Donald Trump pops up a lot in books from the 1980s and 1990s. At that time, he was a popular symbol for American success. Nowadays, of course, Trump is a far more polarizing figure. Apparently, Barack Obama once associated the current U.S. president with success as well.In 1991, Obama, a 29-year-old soon-to-be Harvard Law School grad, wrote a paper with a friend, Robert Fisher, called “Race and Rights Rhetoric.” Obama summed up the average American’s mindset with the following sentence: “I may not be Donald Trump now, but just you wait; if I don’t make it, my children will.”This quote came to light following the publishing of Rising Star: The Making of Barack Obama, a new 1,460-page biography of the former U.S. president by David J. Garrow. That law paper was previously unpublished.Here’s the full excerpt:
Daily Archives: May 14, 2017
This may be the year you get 3-D-printed shoes.By the end of 2017, the transformation of manufacturing will hit a milestone: mass-produced printed parts. Until now, that concept was an oxymoron, since 3-D printing has been used mainly for prototyping and customized parts.But the radical innovation of 3-D printing techniques means we are finally going to see some previously impossible designs creep into our consumer goods. In the long term, it also means new products that previously would have been impractical to produce, and a geographical shift of some manufacturing closer to customers.I have two very different examples of this milestone, one plastic, the other steel. There’s a running shoe from Adidas AG, with a 3-D-printed latticed sole that looks almost organic, like the exposed roots of a plant.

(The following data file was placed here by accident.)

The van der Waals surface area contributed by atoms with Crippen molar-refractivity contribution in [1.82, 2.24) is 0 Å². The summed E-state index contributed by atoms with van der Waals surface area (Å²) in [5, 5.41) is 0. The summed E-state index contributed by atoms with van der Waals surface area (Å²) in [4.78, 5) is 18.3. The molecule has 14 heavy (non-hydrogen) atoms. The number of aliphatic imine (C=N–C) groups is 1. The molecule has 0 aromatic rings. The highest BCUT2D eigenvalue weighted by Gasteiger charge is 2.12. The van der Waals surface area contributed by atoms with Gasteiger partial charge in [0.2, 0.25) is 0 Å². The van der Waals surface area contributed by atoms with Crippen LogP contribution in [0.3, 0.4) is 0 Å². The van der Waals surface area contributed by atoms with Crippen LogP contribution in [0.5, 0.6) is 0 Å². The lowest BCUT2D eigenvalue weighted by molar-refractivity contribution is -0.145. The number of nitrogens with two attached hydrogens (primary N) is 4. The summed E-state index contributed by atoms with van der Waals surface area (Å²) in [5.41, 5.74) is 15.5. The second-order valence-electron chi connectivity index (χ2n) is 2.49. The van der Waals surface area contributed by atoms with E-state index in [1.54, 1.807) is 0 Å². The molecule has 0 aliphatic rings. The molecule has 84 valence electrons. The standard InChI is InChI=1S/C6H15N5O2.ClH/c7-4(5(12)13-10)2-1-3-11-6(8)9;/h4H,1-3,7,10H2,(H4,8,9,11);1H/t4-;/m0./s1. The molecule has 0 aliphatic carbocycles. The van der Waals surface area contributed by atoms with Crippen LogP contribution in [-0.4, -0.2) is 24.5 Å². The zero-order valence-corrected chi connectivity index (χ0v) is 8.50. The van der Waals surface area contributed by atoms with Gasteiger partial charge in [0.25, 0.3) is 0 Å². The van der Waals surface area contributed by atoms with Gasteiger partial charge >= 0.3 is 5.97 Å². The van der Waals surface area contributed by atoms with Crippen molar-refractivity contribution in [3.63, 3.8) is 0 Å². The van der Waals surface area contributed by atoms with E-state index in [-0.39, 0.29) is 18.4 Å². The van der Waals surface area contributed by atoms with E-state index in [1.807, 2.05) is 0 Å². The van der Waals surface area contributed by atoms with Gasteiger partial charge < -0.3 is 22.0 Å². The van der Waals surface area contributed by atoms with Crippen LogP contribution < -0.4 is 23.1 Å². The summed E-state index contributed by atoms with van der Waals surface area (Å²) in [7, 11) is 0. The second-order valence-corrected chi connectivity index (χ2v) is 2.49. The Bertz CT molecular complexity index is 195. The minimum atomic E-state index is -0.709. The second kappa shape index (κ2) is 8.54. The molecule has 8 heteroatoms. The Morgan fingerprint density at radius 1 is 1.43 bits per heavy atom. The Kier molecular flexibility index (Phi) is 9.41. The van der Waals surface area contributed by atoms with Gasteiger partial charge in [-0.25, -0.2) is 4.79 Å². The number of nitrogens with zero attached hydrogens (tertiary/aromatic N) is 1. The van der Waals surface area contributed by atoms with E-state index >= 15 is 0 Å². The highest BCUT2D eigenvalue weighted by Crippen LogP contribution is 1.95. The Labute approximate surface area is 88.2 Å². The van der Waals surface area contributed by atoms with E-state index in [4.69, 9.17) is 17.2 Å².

ouTube is providing a platform for criminals promoting and selling ransomware, the type of malicious software that wreaked havoc in the NHS.Hackers are posting step-by-step guides on YouTube on how to build ransomware. They also provide links to websites where ransomware can be bought for as little as £16, with technical support on how to infect people’s computers.Details of how ransomware is openly promoted and traded on the internet comes after a global cyber-attack hit more than 45,000 organisations in at least 99 countries. Forty-eight NHS organisations were hit, including about 30 hospital trusts.